A century ago, Chicago was a leader in shading its neighborhoods with an urban forest. But as Chicago continues to lose trees, other cities have caught up and surpassed us.
For a host of environmental and quality-of-life reasons, It’s time Chicago worked to regain its status as exceptional when it comes to tree-lined streets.
Since 2010, due to disease and other factors, Chicago has lost an average of 10,000 more trees than it has planted every year. That’s 200 fewer trees in each of the city’s 50 wards on average each year.
The city now has a tree canopy that covers just 19% of its land. The metropolitan area has a canopy of 15.5%. By comparison, New York has 21% coverage and Los Angeles has 25%.
Restoring Chicago’s urban forest will be a big job, but the longer we wait, the more difficult the job becomes. New trees need many years to grow to maturity.
Trees benefit cities and human health in many ways. They cool areas that otherwise would be heat islands. They filter the air, helping people with respiratory problems, and absorb carbon dioxide, a greenhouse gas. They soak up stormwater that otherwise results in flooding. They create habitat for wildlife, including birds that fly through on semiannual migrations.
Tree-lined streets make daily life in the big city more pleasant.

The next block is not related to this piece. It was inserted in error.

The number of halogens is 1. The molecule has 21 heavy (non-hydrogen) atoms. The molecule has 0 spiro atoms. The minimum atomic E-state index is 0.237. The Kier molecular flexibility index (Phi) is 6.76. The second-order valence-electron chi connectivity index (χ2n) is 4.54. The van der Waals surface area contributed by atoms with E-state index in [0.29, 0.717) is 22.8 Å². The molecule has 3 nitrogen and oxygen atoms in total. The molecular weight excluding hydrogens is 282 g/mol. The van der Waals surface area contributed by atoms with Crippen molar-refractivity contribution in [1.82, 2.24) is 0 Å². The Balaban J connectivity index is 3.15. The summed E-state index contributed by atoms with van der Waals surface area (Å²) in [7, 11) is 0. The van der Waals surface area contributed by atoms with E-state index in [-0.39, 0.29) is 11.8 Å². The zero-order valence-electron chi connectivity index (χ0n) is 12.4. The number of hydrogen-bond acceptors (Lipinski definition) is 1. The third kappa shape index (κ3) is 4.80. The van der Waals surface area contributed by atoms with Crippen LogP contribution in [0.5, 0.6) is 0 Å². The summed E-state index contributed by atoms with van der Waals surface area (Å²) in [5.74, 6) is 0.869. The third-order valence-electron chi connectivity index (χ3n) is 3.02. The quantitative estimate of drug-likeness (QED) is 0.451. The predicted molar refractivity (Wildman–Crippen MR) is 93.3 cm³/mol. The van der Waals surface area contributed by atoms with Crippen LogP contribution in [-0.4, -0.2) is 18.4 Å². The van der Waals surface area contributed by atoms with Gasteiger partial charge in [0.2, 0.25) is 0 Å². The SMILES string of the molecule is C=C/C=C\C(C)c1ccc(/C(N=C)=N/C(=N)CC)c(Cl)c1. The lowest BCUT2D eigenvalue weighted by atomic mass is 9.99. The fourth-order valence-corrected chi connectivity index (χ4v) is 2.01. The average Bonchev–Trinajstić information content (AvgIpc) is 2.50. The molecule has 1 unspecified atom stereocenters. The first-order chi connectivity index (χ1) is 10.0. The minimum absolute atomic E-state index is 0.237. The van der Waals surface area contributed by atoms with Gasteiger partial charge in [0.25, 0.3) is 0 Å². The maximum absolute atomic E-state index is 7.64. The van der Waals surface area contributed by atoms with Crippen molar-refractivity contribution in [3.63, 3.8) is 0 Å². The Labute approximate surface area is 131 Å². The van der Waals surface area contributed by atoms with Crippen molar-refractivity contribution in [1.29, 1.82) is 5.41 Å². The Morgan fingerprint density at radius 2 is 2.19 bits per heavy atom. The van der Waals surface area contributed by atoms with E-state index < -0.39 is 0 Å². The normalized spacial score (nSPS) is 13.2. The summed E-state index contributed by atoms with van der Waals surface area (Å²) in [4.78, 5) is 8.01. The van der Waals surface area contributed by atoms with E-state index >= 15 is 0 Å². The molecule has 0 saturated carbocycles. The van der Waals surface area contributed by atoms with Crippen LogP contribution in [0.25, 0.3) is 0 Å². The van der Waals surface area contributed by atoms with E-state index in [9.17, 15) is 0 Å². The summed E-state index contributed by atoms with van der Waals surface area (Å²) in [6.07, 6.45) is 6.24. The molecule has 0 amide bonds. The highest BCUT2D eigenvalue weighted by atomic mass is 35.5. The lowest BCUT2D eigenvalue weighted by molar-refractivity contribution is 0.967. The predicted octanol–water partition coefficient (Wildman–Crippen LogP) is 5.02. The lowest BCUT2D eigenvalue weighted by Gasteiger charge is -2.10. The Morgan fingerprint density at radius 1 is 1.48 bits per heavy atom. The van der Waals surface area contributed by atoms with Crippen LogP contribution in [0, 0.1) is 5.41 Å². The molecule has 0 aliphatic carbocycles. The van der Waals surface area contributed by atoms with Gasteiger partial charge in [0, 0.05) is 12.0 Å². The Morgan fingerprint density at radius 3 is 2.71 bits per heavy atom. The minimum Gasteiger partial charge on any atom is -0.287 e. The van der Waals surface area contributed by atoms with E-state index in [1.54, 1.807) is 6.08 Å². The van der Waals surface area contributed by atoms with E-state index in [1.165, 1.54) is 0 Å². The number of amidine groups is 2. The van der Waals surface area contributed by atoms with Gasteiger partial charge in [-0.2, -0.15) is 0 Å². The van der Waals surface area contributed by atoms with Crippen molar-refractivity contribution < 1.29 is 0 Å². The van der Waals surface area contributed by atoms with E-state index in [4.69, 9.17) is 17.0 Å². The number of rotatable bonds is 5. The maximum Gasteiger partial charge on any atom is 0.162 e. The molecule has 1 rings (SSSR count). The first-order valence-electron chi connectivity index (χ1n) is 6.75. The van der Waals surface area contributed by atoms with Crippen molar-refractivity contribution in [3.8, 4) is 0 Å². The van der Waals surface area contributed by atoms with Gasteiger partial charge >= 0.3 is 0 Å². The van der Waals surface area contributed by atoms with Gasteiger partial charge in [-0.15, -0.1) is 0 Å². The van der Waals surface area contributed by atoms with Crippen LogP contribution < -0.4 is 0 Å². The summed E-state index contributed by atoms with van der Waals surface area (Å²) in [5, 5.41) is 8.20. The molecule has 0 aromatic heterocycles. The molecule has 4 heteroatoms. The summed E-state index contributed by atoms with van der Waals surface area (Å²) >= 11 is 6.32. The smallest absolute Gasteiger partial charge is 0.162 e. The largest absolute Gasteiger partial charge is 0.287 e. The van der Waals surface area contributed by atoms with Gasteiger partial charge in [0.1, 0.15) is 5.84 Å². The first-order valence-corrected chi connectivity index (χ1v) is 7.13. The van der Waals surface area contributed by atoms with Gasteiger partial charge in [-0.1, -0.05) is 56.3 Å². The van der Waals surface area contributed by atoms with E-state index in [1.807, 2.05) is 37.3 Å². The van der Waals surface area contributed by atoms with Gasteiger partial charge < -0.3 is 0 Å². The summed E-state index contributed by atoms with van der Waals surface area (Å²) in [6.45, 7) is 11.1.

But Chicago not only is failing to replace trees, it also is cutting down perfectly good ones. The city has a bad habit of removing healthy parkway trees just because some resident puts in a request. Developers are allowed to cut down mature trees for no justifiable reason.
“It keeps getting worse instead of better,” Openlands Vice President for Community Conservation Daniella Pereira told us.
Chicago’s Bureau of Forestry is creating an inventory of the city’s tree canopy, but the city has no overarching strategy for reversing the loss. Nonprofits and neighborhood groups are planting new trees, but they can’t do enough.
Ald. Scott Waguespack (32nd), Ald. George Cardenas (12th) and Ald. Samantha Nugent (39th) want the city to create an advisory committee to coordinate efforts among government agencies and nonprofit groups to protect heritage trees, increase the number of tree plantings, and eventually — as the money becomes available — train new arborists to work in underserved communities.
The committee also would work with the private sector to minimize the loss of trees during construction projects and when utility work is done.
Chicago’s official motto is “urbs in horto” — City in a Garden. Let’s live up to it.
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